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Old 08-03-2003, 02:41 PM
pung pung is offline
Join Date: Dec 2002
Location: Toronto
Posts: 67
Convert a gas trimmer to a canoe motor?

My father is convinced that he can buy a cheap gas trimmer and turn it into a canoe motor. Can he do it?

He has been using an electric trolling motor for a few years but the batteries are very heavy and the motor is slow.

Web searches lead me to an old Usenet thread where a person claimed that they were able to perform this operation to power a catamaran. The person said the bearings had to be replaced and that the propeller needed to be ground down until it no longer stalled the engine (torque problem I suppose).

So the question: Can someone with very little mechanical knowledge and no metal working tools do this? Are any instructions available online or in print?
Are there any other inexpensive ways to stick a motor onto a canoe?

... oh, yes he's aware that the accepted way to power a canoe is with a paddle. It's no use arguing with him, he wants to enjoy the canoe without any sort of effort on his part.
Old 08-03-2003, 04:04 PM
DougC DougC is offline
Join Date: Mar 1999
Location: IL, USA
Posts: 5,209
Gas trimmer motors are very small. Like, small as in one-quarter horsepower or less -- and they are simply not designed for sustained loads even at that power level--look inside one sometime, the "crankshaft" is usually a single-sided stack of sheet metal plates spot-welded together. In the US, many odd places around are selling "blade"-style scooters now that are powered by these tiny "weed-whacker"-type 2-cycle engines, and the top speed with one typical-sized teenager on board is only about 12 MPH. That same kid can pedal a 10-speed bicycle faster than that. And then you'd have the problem of finding some way to seal the submerged bearings on the actual prop drive.
- If he absolutely wanted to try to do this, I would advise either get a trolling motor and run it off a battery as usual, or rig up a small generator somehow to power the electric prop drive of a trolling motor.
Old 08-03-2003, 04:52 PM
Finagle Finagle is offline
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Location: Somewhere near Boston
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One of the biggest problems would be the noise -- gas trimmer engines are very noisy. If the canoe is for fishing, you'll scare every fish within miles, not to mention making enemies for life of everyone else on the river/lake.
Old 08-03-2003, 06:54 PM
stamcon stamcon is offline
Join Date: Aug 2003
Location: So SF
Posts: 9
Pung, I had a friend that converted a weed wacker to a boat motor. He used it for his dinghy. He had to try a couple of different sized model airplace propellers to get one that worked properly. One of the big problems with this setup, as Finagle stated, is the excessive noise.
Old 08-03-2003, 07:29 PM
pung pung is offline
Join Date: Dec 2002
Location: Toronto
Posts: 67
Alright, thanks guys.

I saw the noise issue mentioned in another Usenet discussion (discovered after posting here) and it's nice to see you confirm it.

Weed Whackers are simply too loud to take onto the water.

I've convinced him to buy a cheap second hand boat motor instead.

My dad is happy that his idea was somewhat plausabile.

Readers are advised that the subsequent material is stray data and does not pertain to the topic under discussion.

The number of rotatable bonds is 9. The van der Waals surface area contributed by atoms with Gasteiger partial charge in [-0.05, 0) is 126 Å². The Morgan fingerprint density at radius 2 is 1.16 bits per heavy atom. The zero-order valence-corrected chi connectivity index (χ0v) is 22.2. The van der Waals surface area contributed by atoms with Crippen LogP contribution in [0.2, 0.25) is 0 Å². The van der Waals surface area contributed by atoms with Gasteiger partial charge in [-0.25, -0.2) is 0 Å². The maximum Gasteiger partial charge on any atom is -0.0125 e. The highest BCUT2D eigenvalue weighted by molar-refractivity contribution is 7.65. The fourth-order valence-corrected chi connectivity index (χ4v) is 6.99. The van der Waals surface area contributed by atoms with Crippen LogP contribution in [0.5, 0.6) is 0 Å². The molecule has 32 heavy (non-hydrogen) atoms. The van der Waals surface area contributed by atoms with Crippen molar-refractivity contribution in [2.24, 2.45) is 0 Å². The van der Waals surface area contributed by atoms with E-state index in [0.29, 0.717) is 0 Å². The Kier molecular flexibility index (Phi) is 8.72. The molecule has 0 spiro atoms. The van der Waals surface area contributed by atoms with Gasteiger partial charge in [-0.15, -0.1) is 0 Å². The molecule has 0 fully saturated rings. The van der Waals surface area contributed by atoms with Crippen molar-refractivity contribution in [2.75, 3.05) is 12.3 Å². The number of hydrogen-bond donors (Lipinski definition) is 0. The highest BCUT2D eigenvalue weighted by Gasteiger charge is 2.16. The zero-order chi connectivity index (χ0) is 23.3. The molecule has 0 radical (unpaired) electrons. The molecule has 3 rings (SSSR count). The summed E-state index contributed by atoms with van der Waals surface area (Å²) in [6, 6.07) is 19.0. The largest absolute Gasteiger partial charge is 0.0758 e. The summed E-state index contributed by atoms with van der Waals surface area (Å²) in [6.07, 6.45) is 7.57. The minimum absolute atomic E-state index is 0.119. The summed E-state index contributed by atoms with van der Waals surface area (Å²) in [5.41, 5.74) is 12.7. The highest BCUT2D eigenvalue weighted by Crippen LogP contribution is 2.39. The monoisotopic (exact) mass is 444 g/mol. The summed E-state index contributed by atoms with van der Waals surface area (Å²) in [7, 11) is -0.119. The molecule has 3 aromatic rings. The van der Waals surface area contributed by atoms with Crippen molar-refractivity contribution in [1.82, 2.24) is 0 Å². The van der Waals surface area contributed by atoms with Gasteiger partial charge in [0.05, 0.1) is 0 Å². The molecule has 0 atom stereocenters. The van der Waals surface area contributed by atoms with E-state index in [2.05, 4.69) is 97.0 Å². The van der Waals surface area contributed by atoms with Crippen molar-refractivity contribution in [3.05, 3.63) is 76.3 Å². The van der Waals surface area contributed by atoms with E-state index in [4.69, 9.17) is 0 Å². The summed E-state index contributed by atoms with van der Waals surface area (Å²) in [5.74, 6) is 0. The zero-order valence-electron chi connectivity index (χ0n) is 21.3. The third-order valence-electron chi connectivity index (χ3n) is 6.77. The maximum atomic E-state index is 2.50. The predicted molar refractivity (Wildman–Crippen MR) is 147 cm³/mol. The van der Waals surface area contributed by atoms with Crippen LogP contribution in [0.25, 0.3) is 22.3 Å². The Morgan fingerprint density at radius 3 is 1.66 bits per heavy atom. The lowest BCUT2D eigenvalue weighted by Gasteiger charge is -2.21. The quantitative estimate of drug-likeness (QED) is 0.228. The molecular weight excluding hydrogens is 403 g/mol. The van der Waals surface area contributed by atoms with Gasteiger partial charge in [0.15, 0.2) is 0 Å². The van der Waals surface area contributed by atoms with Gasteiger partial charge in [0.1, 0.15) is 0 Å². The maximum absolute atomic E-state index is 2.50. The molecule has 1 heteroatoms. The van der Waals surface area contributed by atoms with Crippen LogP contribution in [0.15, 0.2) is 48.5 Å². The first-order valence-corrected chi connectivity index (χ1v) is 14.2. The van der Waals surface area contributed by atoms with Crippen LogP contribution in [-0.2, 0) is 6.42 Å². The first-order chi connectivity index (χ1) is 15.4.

So everyone wins

The usenet discussion I mentioned in case anyone is curious:
Old 08-03-2003, 11:20 PM
scr4 scr4 is offline
Join Date: Aug 1999
Location: Alabama
Posts: 14,114
Originally posted by DougC
Gas trimmer motors are very small. Like, small as in one-quarter horsepower or less...
That in itself shouldn't be a problem, I think. One-quarter horsepower is a bit more than one human-power.
Old 08-04-2003, 02:10 AM
AskNott AskNott is offline
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Join Date: Mar 1999
Location: Anderson, IN,USA
Posts: 14,634
On the Amazon, and some rivers in South Asia, the unpredictable snags make conventional outboards useless. The motors they use look a lot like weedeaters. The concept might seem impractical, but, hey! I live in a town where a public park houses a tiny circular track where men from all over the country race little hand-built racecars at 120mph. By "little" I mean between 12 and 18 inches. The engines look like they're from model airplanes, but these guys machined the teensy mills from aluminum and steel.

Ahem. I got sidetracked. If somebody other than pung's father is still interested in this daft, but interesting project, I'd recommend shopping for a prop in the model boat aisle rather than going for an airplane prop.
Old 08-04-2003, 08:48 AM
Philster Philster is offline
Join Date: Aug 2000
Location: Location: Location:
Posts: 10,486
Weed trimmer motors are popular for model power boating, power boats up to five feet in length and up to 60 mph. They could handle a canoe.
Old 08-04-2003, 10:46 PM
Northern Piper Northern Piper is offline
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Join Date: Jun 1999
Location: Je suis Ikea.
Posts: 25,645
pung, I'm thinking these guys might be able to help you.
Old 08-05-2003, 01:48 AM
antechinus antechinus is offline
Join Date: Dec 2001
Location: Sydney
Posts: 2,265
Originally posted by Northern Piper
pung, I'm thinking these guys might be able to help you.
So this is where the kids in the Mad Scientists Club retired to.

Further to AskNotts post ... in South East Asia the motor is mounted onto a post in the back of the boat (you could rig it so the snipper can be simply sat on the post). This acts as a pivot and holds the weight of the engine. The weed-cutter is much lighter than the SEA version, but your dad wont be using a harness to hold the cutter....will he.


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